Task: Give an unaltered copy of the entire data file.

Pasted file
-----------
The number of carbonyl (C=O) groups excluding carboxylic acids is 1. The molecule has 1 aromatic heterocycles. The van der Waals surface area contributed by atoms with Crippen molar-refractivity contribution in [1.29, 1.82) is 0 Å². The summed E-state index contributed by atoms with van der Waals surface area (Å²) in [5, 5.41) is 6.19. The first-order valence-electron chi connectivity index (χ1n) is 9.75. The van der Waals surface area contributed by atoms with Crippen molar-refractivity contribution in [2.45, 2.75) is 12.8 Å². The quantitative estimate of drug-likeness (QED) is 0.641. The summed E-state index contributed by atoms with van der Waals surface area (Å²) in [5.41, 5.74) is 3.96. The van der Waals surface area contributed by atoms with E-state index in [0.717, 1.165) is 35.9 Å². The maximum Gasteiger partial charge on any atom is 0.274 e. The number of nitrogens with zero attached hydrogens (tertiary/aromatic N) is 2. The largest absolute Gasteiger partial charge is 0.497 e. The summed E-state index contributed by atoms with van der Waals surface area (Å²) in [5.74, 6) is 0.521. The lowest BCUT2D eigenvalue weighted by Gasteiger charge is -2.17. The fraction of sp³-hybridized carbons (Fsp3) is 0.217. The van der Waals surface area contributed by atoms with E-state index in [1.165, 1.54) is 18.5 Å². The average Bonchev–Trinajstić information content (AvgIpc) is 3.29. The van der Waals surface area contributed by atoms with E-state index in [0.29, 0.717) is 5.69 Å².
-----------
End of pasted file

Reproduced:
The number of carbonyl (C=O) groups excluding carboxylic acids is 1. The molecule has 1 aromatic heterocycles. The van der Waals surface area contributed by atoms with Crippen molar-refractivity contribution in [1.29, 1.82) is 0 Å². The summed E-state index contributed by atoms with van der Waals surface area (Å²) in [5, 5.41) is 6.19. The first-order valence-electron chi connectivity index (χ1n) is 9.75. The van der Waals surface area contributed by atoms with Crippen molar-refractivity contribution in [2.45, 2.75) is 12.8 Å². The quantitative estimate of drug-likeness (QED) is 0.641. The summed E-state index contributed by atoms with van der Waals surface area (Å²) in [5.41, 5.74) is 3.96. The van der Waals surface area contributed by atoms with E-state index in [0.717, 1.165) is 35.9 Å². The maximum Gasteiger partial charge on any atom is 0.274 e. The number of nitrogens with zero attached hydrogens (tertiary/aromatic N) is 2. The largest absolute Gasteiger partial charge is 0.497 e. The summed E-state index contributed by atoms with van der Waals surface area (Å²) in [5.74, 6) is 0.521. The lowest BCUT2D eigenvalue weighted by Gasteiger charge is -2.17. The fraction of sp³-hybridized carbons (Fsp3) is 0.217. The van der Waals surface area contributed by atoms with E-state index in [1.165, 1.54) is 18.5 Å². The average Bonchev–Trinajstić information content (AvgIpc) is 3.29. The van der Waals surface area contributed by atoms with E-state index in [0.29, 0.717) is 5.69 Å².